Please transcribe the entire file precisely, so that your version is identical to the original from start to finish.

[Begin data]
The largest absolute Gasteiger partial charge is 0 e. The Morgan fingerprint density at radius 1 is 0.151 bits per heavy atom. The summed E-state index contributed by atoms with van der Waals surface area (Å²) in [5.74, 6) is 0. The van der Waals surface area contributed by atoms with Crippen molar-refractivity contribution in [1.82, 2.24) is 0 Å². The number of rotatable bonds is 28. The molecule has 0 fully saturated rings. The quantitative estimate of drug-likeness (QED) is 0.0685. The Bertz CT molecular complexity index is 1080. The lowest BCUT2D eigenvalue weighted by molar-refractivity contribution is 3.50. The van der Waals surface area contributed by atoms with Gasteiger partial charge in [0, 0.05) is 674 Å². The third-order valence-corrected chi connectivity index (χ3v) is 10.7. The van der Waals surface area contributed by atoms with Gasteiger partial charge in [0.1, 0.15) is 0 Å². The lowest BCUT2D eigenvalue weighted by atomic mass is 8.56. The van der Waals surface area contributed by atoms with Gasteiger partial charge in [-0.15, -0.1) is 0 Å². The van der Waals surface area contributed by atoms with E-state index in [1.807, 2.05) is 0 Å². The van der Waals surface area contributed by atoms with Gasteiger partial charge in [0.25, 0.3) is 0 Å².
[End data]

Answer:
The largest absolute Gasteiger partial charge is 0 e. The Morgan fingerprint density at radius 1 is 0.151 bits per heavy atom. The summed E-state index contributed by atoms with van der Waals surface area (Å²) in [5.74, 6) is 0. The van der Waals surface area contributed by atoms with Crippen molar-refractivity contribution in [1.82, 2.24) is 0 Å². The number of rotatable bonds is 28. The molecule has 0 fully saturated rings. The quantitative estimate of drug-likeness (QED) is 0.0685. The Bertz CT molecular complexity index is 1080. The lowest BCUT2D eigenvalue weighted by molar-refractivity contribution is 3.50. The van der Waals surface area contributed by atoms with Gasteiger partial charge in [0, 0.05) is 674 Å². The third-order valence-corrected chi connectivity index (χ3v) is 10.7. The van der Waals surface area contributed by atoms with Gasteiger partial charge in [0.1, 0.15) is 0 Å². The lowest BCUT2D eigenvalue weighted by atomic mass is 8.56. The van der Waals surface area contributed by atoms with Gasteiger partial charge in [-0.15, -0.1) is 0 Å². The van der Waals surface area contributed by atoms with E-state index in [1.807, 2.05) is 0 Å². The van der Waals surface area contributed by atoms with Gasteiger partial charge in [0.25, 0.3) is 0 Å².